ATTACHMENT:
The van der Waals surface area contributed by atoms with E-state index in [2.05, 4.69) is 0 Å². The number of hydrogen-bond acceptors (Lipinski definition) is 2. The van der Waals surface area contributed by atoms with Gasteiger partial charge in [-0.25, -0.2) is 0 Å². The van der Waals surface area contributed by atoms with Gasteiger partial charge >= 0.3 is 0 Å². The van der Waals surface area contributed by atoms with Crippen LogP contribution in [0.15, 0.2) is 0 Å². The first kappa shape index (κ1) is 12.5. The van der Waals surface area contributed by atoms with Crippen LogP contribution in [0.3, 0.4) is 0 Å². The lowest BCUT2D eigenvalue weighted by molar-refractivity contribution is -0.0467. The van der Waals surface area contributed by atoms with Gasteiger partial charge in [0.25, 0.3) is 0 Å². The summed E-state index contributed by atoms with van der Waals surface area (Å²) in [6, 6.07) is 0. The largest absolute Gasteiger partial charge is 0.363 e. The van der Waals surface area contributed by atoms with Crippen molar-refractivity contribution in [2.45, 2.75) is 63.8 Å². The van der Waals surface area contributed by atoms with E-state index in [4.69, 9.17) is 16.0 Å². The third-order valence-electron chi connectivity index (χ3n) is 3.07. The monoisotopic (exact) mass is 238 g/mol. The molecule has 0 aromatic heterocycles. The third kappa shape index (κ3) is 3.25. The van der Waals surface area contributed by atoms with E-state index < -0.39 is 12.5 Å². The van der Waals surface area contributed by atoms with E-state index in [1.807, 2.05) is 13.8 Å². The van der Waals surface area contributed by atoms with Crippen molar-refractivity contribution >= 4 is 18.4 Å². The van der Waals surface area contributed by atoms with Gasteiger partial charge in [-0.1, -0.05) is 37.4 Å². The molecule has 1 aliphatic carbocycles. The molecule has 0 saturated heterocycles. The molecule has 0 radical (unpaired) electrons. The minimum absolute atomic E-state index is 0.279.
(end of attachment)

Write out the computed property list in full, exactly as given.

The van der Waals surface area contributed by atoms with E-state index in [2.05, 4.69) is 0 Å². The number of hydrogen-bond acceptors (Lipinski definition) is 2. The van der Waals surface area contributed by atoms with Gasteiger partial charge in [-0.25, -0.2) is 0 Å². The van der Waals surface area contributed by atoms with Gasteiger partial charge >= 0.3 is 0 Å². The van der Waals surface area contributed by atoms with Crippen LogP contribution in [0.15, 0.2) is 0 Å². The first kappa shape index (κ1) is 12.5. The van der Waals surface area contributed by atoms with Crippen LogP contribution in [0.3, 0.4) is 0 Å². The lowest BCUT2D eigenvalue weighted by molar-refractivity contribution is -0.0467. The van der Waals surface area contributed by atoms with Gasteiger partial charge in [0.25, 0.3) is 0 Å². The summed E-state index contributed by atoms with van der Waals surface area (Å²) in [6, 6.07) is 0. The largest absolute Gasteiger partial charge is 0.363 e. The van der Waals surface area contributed by atoms with Crippen molar-refractivity contribution in [2.45, 2.75) is 63.8 Å². The van der Waals surface area contributed by atoms with E-state index in [4.69, 9.17) is 16.0 Å². The third-order valence-electron chi connectivity index (χ3n) is 3.07. The monoisotopic (exact) mass is 238 g/mol. The molecule has 0 aromatic heterocycles. The third kappa shape index (κ3) is 3.25. The van der Waals surface area contributed by atoms with E-state index < -0.39 is 12.5 Å². The van der Waals surface area contributed by atoms with E-state index in [1.807, 2.05) is 13.8 Å². The van der Waals surface area contributed by atoms with Crippen molar-refractivity contribution >= 4 is 18.4 Å². The van der Waals surface area contributed by atoms with Gasteiger partial charge in [-0.1, -0.05) is 37.4 Å². The molecule has 1 aliphatic carbocycles. The molecule has 0 saturated heterocycles. The molecule has 0 radical (unpaired) electrons. The minimum absolute atomic E-state index is 0.279.